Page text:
Minli is a really sweet character that I loved to read about. She’s clever and can manage to deal with some incredibly tricky situations. I loved how much she cared for her family and wanted to make life better for them all. I loved the character of Dragon too. Their relationship was endearing. I thought Dragon was fun, resilient and courageous. Their partnership just made the story for me!

This story is superb for children. It carries with it some positive messages about happiness, friendship, family and being thankful for what you have instead of wanting more.

Would I recommend it?:
Of course!

This book is a great middle-grade read which adults can appreciate too. It may seem like it carries a cheesy message, but I found it incredibly endearing!

Miss Peregrine’s Home For Peculiar Children

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How did I get it?:
I bought it!

Synopsis:

A mysterious island. An abandoned orphanage. A strange collection of very curious photographs.

It all waits to be discovered in Miss Peregrine’s Home for Peculiar Children, an unforgettable novel that mixes fiction and photography in a thrilling reading experience. As our story opens, a horrific family tragedy sets sixteen-year-old Jacob journeying to a remote island off the coast of Wales, where he discovers the crumbling ruins of Miss Peregrine’s Home for Peculiar Children. As Jacob explores its abandoned bedrooms and hallways, it becomes clear that the children were more than just peculiar. They may have been dangerous. They may have been quarantined on a deserted island for good reason. And somehow—impossible though it seems—they may still be alive.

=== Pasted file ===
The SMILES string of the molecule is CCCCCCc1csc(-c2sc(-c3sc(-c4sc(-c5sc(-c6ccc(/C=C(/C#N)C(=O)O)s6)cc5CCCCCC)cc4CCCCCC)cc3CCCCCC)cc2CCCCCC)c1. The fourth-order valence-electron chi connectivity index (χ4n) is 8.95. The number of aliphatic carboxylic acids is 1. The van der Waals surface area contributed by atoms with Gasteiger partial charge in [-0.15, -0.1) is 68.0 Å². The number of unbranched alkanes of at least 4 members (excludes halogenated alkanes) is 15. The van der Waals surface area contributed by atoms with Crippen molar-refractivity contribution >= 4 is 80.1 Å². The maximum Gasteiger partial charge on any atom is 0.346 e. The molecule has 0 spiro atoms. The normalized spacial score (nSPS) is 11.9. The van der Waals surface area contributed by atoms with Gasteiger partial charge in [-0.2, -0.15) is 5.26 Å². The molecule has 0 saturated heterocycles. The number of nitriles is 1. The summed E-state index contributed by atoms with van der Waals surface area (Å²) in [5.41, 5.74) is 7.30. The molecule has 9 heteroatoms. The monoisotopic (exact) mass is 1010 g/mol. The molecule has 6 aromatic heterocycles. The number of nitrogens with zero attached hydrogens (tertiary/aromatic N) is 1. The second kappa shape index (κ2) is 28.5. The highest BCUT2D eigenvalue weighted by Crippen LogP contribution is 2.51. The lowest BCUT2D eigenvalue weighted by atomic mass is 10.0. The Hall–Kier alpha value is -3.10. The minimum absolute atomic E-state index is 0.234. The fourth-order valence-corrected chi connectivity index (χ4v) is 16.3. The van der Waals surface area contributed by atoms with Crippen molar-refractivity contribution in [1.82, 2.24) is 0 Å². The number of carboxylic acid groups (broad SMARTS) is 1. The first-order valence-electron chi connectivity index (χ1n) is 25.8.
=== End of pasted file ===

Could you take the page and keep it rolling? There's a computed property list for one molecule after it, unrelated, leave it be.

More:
A spine-tingling fantasy illustrated with haunting vintage photography, Miss Peregrine’s Home for Peculiar Children will delight adults, teens, and anyone who relishes an adventure in the shadows.

Thoughts:

I was very happy that Miss Peregrine’s Home For Peculiar Children won this month’s Luna’s Picks as it is a book that I’ve had my eye on for some time now. I finished it quickly, but I’m still going over what I really thought of it. It’s certainly a unique read and not like anything I’ve read before! The thing that immediately caught my eye with this book was the very creepy levitating girl on the cover and the vintage photographs inside. I was so excited to dive into this book and find out what it was all about.

It’s really hard to try and describe the plot of this book without spoiling too much, so please excuse the very vague description of this book. Miss Peregrine’s Home For Peculiar Children centres around Jacob and his grandfather, Abraham. Abraham escaped the Nazis during the Second World War, but unfortunately some of his family weren’t as lucky. Abraham is still haunted by his past though and his past is particularly mysterious. More mysterious than Jacob could possibly imagine, yet things are set to change! Abraham tells Jacob stories about children who can levitate, who can become invisible and other such peculiar things. Jacob is convinced that these are just fairy tales he’s hearing, but he begins to realise how peculiar his life really is…

One thing that really struck me about this book was how well Ransom Riggs built the atmosphere. It was deliciously eerie. I don’t think I’d like to set foot in this setting! As I started the book I was convinced that it was going to be a horror story. It’s not. It’s more like a mystery story. I became immersed in the world so quickly, I loved watching it all unfold as it became clear what exactly was going on. The vintage photographs just really added to the story, and I enjoyed studying them before moving back onto the text. I’ve heard that this book is going to be turned into a movie and I can completely see why it would work and especially under Tim Burton’s magic.

Would I recommend it?:
Of course!

This book is completely different to anything I’ve read before. It’s eerie and incredibly mysterious with some very creepy vintage photos!